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Thread: 2013 PVD Raider

  1. #1
    pvd
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    2013 PVD Raider

    This is along the lines of some of the trendy builds going on. Some folks may enjoy.

    Raider! | Peter Verdone Designs




  2. #2
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    Looks Really good! I think a lot of people would refer to this style of bike as a hybrid. Or a skinny-tired 29er. Or a fat-tired, flat bar road bike. Or an adventure touring bike without rack brazeons. This is a sweet bike for a little of everything. If it were my bike, I would have added a few brazeons for fenders or even a rack if I ever decided I wanted to use it for commuting. All in all, I think it is a great bike!

  3. #3
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    Wow, shorter/steeper than I was expecting from PVD. Do you like how it rides? It seems like you are happy with the execution, but not necessarily the purpose.

    I've been tempted to check out Fusion forks, I've heard really good things about their higher end DH stuff.

    And e-high five for the safety wire The former aircraft mechanic in loves it! I'm a huge fan of using it vs zip ties once a setup is semi-permanent.
    Slowly slipping to retrogrouchyness

  4. #4
    pvd
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    It's a tough one. So many compromises rather than the dedicated rigs I usually do. This is more of a swiss army knife rather than a chef's knife.

  5. #5
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    Nice ride, but IMO a more bright/colorful color would enhance even more the bike


    Being using one of this "swiss army knife" on some rides I do.
    Rather than the usual: car trip to mountain - MTB in mountain - car trip back home, is more --> bike/road - MTB/Mountain - bike/road
    I went the width tire route, using 2.35x26 Schwalbe Big Apple fully rigid.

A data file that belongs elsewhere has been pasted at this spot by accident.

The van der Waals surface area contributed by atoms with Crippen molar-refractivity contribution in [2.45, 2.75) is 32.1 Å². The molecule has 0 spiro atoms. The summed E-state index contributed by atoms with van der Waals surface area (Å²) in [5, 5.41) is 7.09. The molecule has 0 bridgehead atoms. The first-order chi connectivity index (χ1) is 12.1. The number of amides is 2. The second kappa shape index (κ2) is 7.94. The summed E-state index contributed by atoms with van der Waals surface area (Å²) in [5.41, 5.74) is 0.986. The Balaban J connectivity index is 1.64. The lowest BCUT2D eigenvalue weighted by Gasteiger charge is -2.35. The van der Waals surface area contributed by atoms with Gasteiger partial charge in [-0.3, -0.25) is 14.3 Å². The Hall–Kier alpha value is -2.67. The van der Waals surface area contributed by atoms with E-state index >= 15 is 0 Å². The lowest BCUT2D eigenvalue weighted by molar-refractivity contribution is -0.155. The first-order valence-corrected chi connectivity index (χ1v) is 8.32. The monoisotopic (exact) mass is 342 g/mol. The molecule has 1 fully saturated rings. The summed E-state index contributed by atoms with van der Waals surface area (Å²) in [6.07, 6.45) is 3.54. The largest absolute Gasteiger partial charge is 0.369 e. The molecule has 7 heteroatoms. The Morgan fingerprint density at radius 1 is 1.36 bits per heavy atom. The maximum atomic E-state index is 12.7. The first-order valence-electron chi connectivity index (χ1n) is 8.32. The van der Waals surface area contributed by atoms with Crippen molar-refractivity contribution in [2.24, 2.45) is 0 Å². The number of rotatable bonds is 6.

considering mounting some fixed fenders, but since rain almost stopped over here (Portugal), maybe only next year.

    Think about making a multiposition handlebar as Jones Handlebar - awkward, but I think that it helps on the road/Touring part of the ride.
    Regardind racks, I use a attachable one (seatpost) to carry some photo equipment or other stuf.

    Use some frame-bags to carry other stuff.

    PS: 2chainring setup it's ok, but I'd would go triple - uglier but easier on the legs on those BIG climbs after some miles on the road.
    Last edited by Tkul; 02-14-2013 at 08:18 AM.

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    Curious why not just rider the Tie Advanced X1 for the gravel road adventures?

    Purely due to wanting the fork for your wrists?

  7. #7
    pvd
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    The Tie Advanced X1 was a disc road bike. It has a shorter front and a (too) steep head angle. The steel fork and steel bars are quite painful by modern standards. Even on road, I'm pretty spoiled with high end carbon forks. Once in the dirt, I still require active suspension. Good eye on that, it's a fair question.

    I did take that bike on a Locust ride a while back. I bailed on the 'mixed terrain' ala suffer on road and dirt portion and jumped into singletrack from the top of Tam to the bottom. It was a wild ride. Doable but challenging. That was before the wrist injury though.

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    The X1 is a bike just struck me as way cool when you first posted it.

    I am in the process of working on my first bike and attempting a slant six lugged version of something similar.

    We don't have much 'mixed terrain' around here, it's either paved or gnar. I kinda want this first bike I am planning to be capable on mixed, but reality is it will see 95% paved use.

  9. #9
    pvd
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    Why not just do a road bike with long reach brakes? That's probably the most usefull bike in the real world. Put some fender mounts on, then you can run CX tires or fenders but still have a nice bike for road riding.
    I'm convinced that going over 73 degrees on the head just sucks on the road. Less than 73 sucks too. Ha!

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